The latest trend I am seeing involves DNA testing for dogs. Some offer home kits so the curious can see what their dog really is. Some suggest that knowing the prominent breed in a pet will help preempt behavior issues with proactive training techniques. Others suggest it can be a panacea in some legal matters. I say before blithely jumping in, selling home kits, creating databases, inviting DNA booths to dog walk festivals, and participating in a collective knee jerk response of blind acceptance - we think about the intended results, the unintended consequences, the ethics involved and what the criteria for best practices in the usage of this information should be.
Consider these questions: Should shelters allow adopters to delay an adoption pending a DNA test result? Should shelters be liable if an adopter discovers an undesirable breed in the genetic analysis home kit. Should they be liable if that dog bites a third party and a DNA test was not done? These tests cost $70.00 and above. Should the cost be borne by the shelter or the adopter? Will steeper costs affect adoptions? What percentage of pit bull in such a genetic analysis is enough to violate a ban? Can a city with a ban or spay/neuter mandate of certain breeds force pet owners to test and share results? Can homeowner's insurance providers require tests? Should organizations like the American Kennel Club be liable if the purchased pet isn't as "pedigree" as they represented? Should they provide the DNA results before the buyer does? What is pure, genetically speaking? Will these "new" undesirable dogs be euthanized?
The ASPCA created a DNA database from samples taken from dogs found at a dog fight. They not only collected samples from the fighting dogs, but also pets, guard dogs and any other dog found at the location. The stated purpose of such a canine codis is to strengthen dog fighting prosecutions. Really? Consider these questions: How does it do that? Since they collected samples of non fighting dogs as well as fighting dogs, the database is already tainted and unreliable, unless being near a fighting dog is somehow significant. What about the siblings of fighting dogs that don't fight. What would a codis hit mean to a potential adopter? What would it mean to an adopter who takes and rehabilitates such a dog? Can this evidence be admitted in court yet? Who will lay the proper legal foundation that having a dog with a codis hit is actually a fighting dog, and that the owner of the dog is actually a fighter. What about a rehabilitated Michael Vick fighting dog who bites a burglar? Is that relevant to the bite circumstances? Is that prima facie proof the dog is vicious? Is it a presumption that the human companion burglary victim is a dog fighter? What does it prove if law enforcement raids a home for stolen high definition televisions and seizes and removes a dog incident to the arrest whose DNA turns up in this database?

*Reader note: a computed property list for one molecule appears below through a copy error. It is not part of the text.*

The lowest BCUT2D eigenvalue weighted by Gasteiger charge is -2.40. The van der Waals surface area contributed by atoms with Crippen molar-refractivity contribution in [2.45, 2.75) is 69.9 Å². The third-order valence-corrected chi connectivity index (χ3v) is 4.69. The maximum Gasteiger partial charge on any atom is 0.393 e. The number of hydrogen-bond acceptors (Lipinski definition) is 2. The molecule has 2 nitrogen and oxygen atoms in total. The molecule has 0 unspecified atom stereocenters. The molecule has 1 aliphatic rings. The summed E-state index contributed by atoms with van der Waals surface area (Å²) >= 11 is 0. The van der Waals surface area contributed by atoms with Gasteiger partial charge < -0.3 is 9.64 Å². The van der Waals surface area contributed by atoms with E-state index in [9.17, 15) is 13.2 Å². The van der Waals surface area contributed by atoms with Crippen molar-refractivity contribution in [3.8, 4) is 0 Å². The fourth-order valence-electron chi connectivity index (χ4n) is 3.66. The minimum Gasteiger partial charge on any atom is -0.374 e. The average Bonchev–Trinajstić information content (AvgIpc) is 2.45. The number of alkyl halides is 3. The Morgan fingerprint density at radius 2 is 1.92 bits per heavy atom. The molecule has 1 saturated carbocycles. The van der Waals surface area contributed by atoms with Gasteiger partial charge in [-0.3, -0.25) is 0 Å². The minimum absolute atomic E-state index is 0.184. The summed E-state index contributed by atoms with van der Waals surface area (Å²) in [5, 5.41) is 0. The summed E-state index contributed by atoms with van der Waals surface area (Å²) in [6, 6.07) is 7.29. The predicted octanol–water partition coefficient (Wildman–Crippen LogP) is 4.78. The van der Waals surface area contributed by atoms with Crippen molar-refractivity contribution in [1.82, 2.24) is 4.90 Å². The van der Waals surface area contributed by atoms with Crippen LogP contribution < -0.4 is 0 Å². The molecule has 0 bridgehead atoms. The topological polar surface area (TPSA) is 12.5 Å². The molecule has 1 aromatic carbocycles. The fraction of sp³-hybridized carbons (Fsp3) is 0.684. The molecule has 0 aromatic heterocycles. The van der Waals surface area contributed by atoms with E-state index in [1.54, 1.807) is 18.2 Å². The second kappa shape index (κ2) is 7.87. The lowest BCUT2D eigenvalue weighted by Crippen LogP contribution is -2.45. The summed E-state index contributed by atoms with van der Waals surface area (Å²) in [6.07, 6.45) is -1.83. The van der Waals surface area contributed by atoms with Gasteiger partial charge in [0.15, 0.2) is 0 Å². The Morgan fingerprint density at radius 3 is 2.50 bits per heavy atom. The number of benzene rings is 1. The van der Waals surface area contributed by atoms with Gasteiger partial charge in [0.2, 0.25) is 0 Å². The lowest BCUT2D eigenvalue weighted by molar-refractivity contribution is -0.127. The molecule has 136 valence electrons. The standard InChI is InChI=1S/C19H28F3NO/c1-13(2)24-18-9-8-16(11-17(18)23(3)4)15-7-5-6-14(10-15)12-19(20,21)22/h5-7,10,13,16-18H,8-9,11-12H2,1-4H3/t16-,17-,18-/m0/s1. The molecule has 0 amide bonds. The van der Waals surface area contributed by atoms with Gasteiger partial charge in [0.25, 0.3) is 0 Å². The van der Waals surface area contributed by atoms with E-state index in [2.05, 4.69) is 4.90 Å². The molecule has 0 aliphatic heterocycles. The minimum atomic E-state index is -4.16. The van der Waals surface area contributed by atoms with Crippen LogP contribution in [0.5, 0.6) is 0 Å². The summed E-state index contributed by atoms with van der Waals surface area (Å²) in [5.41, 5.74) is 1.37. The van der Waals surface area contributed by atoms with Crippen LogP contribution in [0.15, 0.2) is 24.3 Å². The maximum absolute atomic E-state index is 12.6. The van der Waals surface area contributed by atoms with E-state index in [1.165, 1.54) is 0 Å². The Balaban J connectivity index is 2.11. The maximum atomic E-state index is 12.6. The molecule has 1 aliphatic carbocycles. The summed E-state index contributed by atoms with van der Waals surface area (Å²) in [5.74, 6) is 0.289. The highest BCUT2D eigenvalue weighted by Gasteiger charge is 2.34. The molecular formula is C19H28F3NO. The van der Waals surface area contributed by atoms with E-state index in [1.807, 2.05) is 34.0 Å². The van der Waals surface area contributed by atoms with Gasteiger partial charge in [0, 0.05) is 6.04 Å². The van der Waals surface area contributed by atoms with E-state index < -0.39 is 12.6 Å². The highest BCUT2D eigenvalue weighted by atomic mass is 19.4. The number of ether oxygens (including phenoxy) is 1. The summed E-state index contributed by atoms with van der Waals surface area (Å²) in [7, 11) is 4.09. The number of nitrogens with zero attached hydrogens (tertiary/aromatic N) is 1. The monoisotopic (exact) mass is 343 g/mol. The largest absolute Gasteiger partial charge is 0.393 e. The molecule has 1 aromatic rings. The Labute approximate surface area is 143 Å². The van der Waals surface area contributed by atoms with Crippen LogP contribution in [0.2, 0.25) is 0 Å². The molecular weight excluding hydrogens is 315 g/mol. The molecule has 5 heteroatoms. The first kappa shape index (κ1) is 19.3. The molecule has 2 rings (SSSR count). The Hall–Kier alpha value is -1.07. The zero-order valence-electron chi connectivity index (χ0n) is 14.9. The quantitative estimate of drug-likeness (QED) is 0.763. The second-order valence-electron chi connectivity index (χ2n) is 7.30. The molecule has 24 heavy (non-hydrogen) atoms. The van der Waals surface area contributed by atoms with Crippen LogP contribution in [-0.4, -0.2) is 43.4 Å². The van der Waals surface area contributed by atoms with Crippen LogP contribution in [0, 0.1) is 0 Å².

The ASPCA could be responsible for the euthanasia of dogs in and related to dogs in the database if down the line people could check adoptions against this. A dog merely from the same litter or an innocent dog at the scene that was not involved in the dog fight could scare a family away. In fact, could shelters with law enforcement personnel be required to check animals against this list or be liable for not checking should a mishap occur? What inferences, legal or otherwise could be made against the human companions of these "list dogs"?
Finally, as animals are legally property, the usual cast of privacy advocates is silent. But, remember, the humans associated with these animals do have rights and should not ignore or passively accede to this trend.
This is piece is a call to action - to think this through. Good science can lead to bad consequences if the moral, ethical and legal uses are not established first. As far as I know, science has not yet figured out how to put the toothpaste back into the tube.